Fears that the new whipping rules could overshadow the Cheltenham Festival this week prove unfounded
Fears that the new whip rules could overshadow the Cheltenham Festival prove unfounded as officials confirm that NONE of the winning jockeys faced the threat of disqualification for excessive use of the whip.
Fears that the controversial new whipping rules could cause a storm of controversy at the Cheltenham Festival this week failed to materialise.
After the final race on Friday, it was confirmed that none of the winning riders had faced the threat of disqualification for breaking the rules.
And only six of Cheltenham’s 444 attractions were referred to the Whip Review Board.
The new, stricter regulations were tested on a major racing arena for the first time at this week’s Festival.
The British Horse Racing Authority (BHA) has faced criticism for introducing the rules, which allow a horse to be disqualified if a jockey uses the whip four or more times more than the allowed seven times in a race. of jumps, on the eve of the Festival.
None of the winning jockeys had faced the threat of disqualification for excessive use of the whip.
There is now a limit to the number of times a jockey can whip his horse during a race.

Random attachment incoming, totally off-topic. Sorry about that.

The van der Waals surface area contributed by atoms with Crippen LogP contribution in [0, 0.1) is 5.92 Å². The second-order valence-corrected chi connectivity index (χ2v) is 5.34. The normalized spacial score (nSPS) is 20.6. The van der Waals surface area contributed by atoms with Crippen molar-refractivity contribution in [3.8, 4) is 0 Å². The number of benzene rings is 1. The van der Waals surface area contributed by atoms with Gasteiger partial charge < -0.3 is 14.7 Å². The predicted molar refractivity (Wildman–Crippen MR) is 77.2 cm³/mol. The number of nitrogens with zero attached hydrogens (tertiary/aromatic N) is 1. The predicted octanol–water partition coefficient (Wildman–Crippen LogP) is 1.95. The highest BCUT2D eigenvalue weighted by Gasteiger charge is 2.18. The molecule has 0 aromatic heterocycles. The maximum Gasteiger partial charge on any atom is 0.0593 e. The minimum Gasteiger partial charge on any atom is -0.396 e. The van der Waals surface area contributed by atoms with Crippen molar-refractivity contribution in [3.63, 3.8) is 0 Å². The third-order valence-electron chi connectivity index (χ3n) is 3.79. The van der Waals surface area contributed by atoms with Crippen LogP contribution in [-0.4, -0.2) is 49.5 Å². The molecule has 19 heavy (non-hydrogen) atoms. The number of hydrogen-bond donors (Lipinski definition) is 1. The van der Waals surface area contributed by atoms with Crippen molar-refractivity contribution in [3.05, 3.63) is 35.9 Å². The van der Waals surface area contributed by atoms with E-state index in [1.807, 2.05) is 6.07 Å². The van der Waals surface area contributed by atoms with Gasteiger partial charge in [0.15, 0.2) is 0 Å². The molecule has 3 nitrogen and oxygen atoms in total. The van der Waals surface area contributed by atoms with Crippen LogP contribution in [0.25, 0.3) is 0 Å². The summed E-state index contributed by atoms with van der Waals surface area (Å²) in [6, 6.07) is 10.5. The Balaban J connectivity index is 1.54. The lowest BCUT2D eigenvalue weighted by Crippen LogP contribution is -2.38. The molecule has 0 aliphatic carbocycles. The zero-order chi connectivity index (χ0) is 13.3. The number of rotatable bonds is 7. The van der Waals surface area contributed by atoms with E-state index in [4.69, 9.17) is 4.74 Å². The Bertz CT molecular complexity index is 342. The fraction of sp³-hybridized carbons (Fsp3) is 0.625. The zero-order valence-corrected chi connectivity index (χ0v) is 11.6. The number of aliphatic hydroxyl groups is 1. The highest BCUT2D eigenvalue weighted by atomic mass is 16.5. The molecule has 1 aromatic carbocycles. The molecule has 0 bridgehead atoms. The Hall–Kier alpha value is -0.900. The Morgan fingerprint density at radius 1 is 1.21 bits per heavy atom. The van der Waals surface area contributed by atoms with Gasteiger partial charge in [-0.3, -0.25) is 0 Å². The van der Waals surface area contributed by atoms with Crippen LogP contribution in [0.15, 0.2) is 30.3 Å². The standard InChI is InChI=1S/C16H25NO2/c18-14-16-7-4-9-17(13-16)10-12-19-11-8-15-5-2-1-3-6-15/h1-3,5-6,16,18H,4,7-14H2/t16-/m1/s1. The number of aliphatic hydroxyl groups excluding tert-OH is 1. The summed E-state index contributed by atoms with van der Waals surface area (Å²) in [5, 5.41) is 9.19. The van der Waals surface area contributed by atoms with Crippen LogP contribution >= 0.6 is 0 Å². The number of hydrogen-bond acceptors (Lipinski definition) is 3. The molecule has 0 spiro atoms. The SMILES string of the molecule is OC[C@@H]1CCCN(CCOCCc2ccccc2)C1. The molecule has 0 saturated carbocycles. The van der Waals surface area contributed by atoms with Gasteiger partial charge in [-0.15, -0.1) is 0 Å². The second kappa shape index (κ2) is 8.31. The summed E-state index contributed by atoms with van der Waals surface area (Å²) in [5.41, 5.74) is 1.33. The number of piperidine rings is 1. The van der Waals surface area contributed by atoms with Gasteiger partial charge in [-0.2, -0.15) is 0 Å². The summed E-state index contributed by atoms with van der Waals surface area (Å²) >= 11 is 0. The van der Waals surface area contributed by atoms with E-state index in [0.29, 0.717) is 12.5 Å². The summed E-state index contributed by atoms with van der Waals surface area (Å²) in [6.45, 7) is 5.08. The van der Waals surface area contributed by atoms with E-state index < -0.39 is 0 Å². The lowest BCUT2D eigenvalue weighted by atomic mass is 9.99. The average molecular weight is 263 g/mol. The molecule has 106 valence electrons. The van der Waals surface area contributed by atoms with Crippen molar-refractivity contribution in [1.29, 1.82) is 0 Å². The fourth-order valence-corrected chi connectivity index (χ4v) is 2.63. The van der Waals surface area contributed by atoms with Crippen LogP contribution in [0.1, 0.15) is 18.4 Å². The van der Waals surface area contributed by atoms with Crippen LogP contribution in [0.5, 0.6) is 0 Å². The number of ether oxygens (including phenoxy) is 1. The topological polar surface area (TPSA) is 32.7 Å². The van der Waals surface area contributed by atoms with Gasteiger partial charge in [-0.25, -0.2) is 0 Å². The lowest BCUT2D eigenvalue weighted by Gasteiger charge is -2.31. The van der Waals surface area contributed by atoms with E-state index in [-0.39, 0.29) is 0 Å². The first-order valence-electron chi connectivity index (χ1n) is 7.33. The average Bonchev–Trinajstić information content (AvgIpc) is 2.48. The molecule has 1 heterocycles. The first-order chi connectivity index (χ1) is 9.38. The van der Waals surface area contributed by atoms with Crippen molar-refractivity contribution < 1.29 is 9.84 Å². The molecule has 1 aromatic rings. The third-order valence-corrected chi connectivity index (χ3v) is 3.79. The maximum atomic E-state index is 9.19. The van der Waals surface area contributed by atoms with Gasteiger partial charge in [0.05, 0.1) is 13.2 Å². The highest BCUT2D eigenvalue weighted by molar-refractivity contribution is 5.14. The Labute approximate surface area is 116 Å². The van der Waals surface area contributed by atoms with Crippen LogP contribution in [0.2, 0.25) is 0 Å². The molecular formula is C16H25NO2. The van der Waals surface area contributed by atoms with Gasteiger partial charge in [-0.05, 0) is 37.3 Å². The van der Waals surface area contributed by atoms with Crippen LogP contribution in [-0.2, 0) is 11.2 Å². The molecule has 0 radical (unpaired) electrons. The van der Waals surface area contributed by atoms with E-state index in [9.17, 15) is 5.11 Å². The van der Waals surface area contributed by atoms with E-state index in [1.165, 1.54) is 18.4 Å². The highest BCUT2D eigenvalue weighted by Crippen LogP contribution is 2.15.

Since the new rules, which include tougher suspensions, were implemented on February 13, two second-place finishers have been disqualified.
The big question this week was how the jockeys will react when the stakes are higher at Cheltenham.
British jockeys have had little time to get used to the rules, including an adjustment period where they were told what penalties they would have received, but most Irish jockeys will be operating under the rules for the first time.
However, any potential disqualification would not be announced on the day, with all bets settled on the result.
But it was confirmed after the final race of the Festival on Friday night that none of this week’s winning jockeys had faced the threat of disqualification.
BBC journalist Francis Keogh tweeted: ‘Six of Cheltenham’s 444 attractions will be referred to the Whip Review Board. Three of the referrals were for use above the allowable level, two for misplacement and one for use above shoulder height.’